Use this URL to cite or link to this record in EThOS: http://ethos.bl.uk/OrderDetails.do?uin=uk.bl.ethos.680351
Title: Role of residual stress relaxation in fracture of stainless steel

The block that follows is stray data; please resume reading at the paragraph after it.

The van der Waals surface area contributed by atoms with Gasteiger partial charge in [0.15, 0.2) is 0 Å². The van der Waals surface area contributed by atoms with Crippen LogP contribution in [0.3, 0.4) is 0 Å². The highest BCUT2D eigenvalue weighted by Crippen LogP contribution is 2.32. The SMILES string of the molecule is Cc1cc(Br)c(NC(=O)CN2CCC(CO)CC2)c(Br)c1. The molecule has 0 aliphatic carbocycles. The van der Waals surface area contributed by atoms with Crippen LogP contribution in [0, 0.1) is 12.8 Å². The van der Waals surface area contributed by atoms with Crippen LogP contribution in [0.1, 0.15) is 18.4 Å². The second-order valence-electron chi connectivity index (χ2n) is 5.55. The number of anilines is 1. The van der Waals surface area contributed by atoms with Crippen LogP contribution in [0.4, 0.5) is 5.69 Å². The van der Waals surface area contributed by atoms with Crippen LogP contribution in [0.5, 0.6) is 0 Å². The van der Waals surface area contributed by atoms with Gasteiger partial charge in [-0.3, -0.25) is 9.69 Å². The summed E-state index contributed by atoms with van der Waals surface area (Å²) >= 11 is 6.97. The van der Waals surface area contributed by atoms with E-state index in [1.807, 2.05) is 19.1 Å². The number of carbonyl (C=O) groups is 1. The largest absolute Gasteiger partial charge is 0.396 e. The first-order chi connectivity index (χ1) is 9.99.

Author: Son Cao Do
Awarding Body: University of Bristol
Current Institution: University of Bristol
Date of Award: 2014
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Abstract: